Around 3:30, we went to the beautiful King's College Chapel for their Evensong service.  It was a treat hearing the boys choir.  (It was also great seeing them before and afterwards in their little tailcoats and top hats.)  We actually went to Evensong at St. Paul's recently, but the echo there made it hard for me to hear the choir.  Afterwards we wandered around some more, but everything was basically closed, so we finally ended the day exhausted but happy at a Thai restaurant, where I think I ate my food faster than should be acceptable.

hearts day

hearts day

I redisovered Polyvore tonight (So this is what not having homework is like!) and made a set for the first time in two years.  Then it automatically posted here.  But that's okay, because my blog is in need of Valentine's Day festivities anyway.

Happy February!  Remember to be sparkly and alarmingly enamored with chocolates, romantic movies, and cute cards

fit for tea


This dress has always been a favorite of mine because the pretty embroidery makes it such a unique piece.  To me it really says "whimsical tea party," although I probably just think that because I wore it at my seventeenth birthday Alice in Wonderland tea party.  Regardless, it makes the perfect dress for wandering around the park dog watching and sipping on some tea in the nearby cafe.

Dress/Anthropologie, Leggings/Amazon, Cardigan/H&M, Belt/Thrifted, Boots/Nordstrom, Necklace/Kate Spade (It's upside down, making it 'oops la la' instead of 'ooh la la.'  Oops.), Circle ring/Edina Kiss, Glasses ring/Kate Spade, Jacket/Merrell, Heart/Ban.do, Purse/Kate Spade

the view across the table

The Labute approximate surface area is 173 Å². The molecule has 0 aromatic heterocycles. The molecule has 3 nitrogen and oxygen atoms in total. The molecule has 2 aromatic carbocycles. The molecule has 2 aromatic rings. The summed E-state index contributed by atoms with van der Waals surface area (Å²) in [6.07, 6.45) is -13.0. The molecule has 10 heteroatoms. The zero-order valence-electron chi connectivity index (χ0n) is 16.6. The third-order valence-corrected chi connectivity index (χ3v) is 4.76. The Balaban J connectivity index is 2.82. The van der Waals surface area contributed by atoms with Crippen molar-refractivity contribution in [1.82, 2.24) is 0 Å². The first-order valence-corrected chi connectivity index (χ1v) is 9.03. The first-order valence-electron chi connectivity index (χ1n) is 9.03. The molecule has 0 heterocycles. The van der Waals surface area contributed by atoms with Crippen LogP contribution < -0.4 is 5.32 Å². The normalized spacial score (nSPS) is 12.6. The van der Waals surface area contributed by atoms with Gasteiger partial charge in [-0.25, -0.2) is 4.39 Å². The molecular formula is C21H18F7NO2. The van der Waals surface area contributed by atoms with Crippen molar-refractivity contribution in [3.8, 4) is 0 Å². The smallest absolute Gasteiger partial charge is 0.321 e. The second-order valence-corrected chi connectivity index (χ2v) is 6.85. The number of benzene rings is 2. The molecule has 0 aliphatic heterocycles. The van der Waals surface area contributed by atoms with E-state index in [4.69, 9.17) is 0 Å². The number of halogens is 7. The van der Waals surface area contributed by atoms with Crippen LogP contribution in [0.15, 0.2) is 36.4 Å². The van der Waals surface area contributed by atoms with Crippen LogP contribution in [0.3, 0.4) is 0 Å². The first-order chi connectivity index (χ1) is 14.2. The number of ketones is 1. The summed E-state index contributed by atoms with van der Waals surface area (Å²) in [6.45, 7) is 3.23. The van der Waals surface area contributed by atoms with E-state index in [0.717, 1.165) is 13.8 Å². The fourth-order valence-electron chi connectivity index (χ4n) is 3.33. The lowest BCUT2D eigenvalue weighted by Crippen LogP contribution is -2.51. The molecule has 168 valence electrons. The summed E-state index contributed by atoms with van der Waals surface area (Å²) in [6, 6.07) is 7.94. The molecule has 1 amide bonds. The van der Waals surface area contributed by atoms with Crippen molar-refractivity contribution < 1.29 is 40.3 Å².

Every weekend here in London, Ted and I go out on a date.  I'm all about dates--I think they are very important to a healthy relationship. Sure, I like just hanging out doing whatever,  but something new is always appreciated.  After all, we're in a big city, so we should explore it!

Sometimes spontaneous dates are the best--like when Ted and I snuck off to grab some breakfast at The Jugged Hare the Thursday morning we waited in line with some people at the Barbican for Richard II.
Sometimes date days happen, like when we spent the day exploring beautiful and bizarre museums for our art history class (The Hunterian and John Soan's Museum, specifically) with a tea break in-between at Fields Bar & Kitchen.  
Sometimes even then, we still explore the West End and Soho, ending the day splitting a bowl of ramen at Bone Daddies Ramen Bar, a delicious little place across from an awesome comic book store.
Sometimes the small Italian meat shop with the red couch outside is booked, so we find cheap Italian food across the street at Rocca, and I get to order lasagna and white wine and feel quite grown up indeed.
Sometimes I score front row center lottery tickets (lucky number 3!) for The Book of Mormon on a Monday night and wander around the streets until I finally get ahold of Ted, and I think--this is probably the only time in my life I will be able to wander the streets of a big city without any serious cares, ever. And that is exciting but also scary and a little sad. But then I finally meet up with Ted and try Katsu Curry for the first time at Tokyo Diner and the thought becomes less intimidating.
Sometimes I annoy Ted (this happens a lot, but that's okay, because the feeling is usually mutual) and then we make up just in time for Ted to introduce me to Iranian food at Mohsen and for us to go to a pub afterwards to witness the hilarious innkeeper locking out a drunk middle-aged woman as we sit on uncomfortable stools nearby giggling and sipping our pints.

Sometimes we just sit around planning my birthday in Paris because THAT IS REALLY EXCITING TO ME, GUYS.

Sometimes life is extremely exciting and a little bit like a fairytale. That time is definitely now.